Who'd a thunk it? Why is Google including it by default with Android 2.2 Froyo if merely having it installed significantly slows down the browser performance and stability? Personally, I wouldn't want Flash anywhere near my phone browser. The last thing I need is a bunch of constant self-initiating animated content sucking down my battery, and a poorly written Flash runtime sucking down my very limited memory.

  1. rvhernandez

    Fresh-Faced Recruit

    Joined: Apr 2005


    Couldn't have said it any better...

    Wow is right!

  1. c4rlob

    Fresh-Faced Recruit

    Joined: May 2009


    Being open will fix everything

    No need to worry, I'm sure this is some anomaly that isn't Adobe's fault; and because Android and Flash are open-platforms their developer community will fix this problem in no time at all. And all Android users will have a new blazing Flash experience updated on their handsets before the end of the week right?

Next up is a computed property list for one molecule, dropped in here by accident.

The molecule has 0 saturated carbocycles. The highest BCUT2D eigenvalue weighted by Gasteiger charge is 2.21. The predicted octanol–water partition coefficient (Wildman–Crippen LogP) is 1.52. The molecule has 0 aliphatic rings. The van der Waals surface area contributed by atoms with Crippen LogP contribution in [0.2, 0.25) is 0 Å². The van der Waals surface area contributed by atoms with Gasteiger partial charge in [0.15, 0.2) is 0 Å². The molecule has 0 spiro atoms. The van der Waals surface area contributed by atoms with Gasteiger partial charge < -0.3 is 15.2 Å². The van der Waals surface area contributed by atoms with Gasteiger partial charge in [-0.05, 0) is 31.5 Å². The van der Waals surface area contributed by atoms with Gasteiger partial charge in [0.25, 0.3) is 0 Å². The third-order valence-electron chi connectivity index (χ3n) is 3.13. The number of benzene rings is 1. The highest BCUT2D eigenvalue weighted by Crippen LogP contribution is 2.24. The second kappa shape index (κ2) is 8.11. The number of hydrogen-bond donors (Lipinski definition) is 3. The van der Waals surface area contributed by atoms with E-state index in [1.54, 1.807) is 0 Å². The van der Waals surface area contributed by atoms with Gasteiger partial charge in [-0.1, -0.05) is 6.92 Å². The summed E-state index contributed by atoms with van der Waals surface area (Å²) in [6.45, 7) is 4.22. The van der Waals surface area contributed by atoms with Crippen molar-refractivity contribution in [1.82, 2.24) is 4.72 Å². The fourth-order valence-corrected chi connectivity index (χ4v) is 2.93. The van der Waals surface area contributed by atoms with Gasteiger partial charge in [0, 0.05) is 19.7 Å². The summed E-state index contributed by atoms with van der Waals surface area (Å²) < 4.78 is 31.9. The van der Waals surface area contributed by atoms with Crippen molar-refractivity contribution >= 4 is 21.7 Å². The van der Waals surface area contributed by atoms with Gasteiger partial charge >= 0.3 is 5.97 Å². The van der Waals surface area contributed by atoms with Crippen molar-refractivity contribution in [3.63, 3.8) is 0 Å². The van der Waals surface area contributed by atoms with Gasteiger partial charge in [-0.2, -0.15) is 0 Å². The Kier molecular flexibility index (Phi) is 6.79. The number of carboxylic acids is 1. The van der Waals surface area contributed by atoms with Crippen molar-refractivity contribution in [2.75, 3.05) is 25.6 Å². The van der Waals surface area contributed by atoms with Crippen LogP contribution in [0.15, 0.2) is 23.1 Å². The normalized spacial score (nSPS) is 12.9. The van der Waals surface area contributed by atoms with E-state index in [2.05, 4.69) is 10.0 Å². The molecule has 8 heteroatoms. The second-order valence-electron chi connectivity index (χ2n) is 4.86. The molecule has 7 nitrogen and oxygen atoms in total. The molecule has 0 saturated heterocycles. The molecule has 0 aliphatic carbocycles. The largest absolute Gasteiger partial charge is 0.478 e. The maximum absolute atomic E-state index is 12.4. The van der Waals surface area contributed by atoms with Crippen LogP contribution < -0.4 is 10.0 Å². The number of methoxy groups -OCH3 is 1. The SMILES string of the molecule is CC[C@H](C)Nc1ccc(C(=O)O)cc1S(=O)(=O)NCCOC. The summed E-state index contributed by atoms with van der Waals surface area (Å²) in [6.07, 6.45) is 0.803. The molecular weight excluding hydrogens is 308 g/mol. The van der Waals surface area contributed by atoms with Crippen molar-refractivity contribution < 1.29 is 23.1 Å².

1. Flying Meat

    Dedicated MacNNer

    Joined: Jan 2007


    Shocked, I tell ya!

    This sort of thing has never been encountered before. I blame Apple! ;)

  1. byRyan

    Fresh-Faced Recruit

    Joined: Jun 2007



    And in a recent email response from sJobs....

    "Told ya so"

    j/k ;)

  1. rbodgers

    Fresh-Faced Recruit

    Joined: Feb 2010


    Too Expensive

    MacNN (this article) - 2/3 flash files were ads
    MacNN (main page) - 5/5 flash files were ads (main page) - 3/4 flash files were ads
    BBC - 1/1 flash file was an ad
    CNN - 6/6 flash files were ads
    WebMD - 1/1 flash file was an ad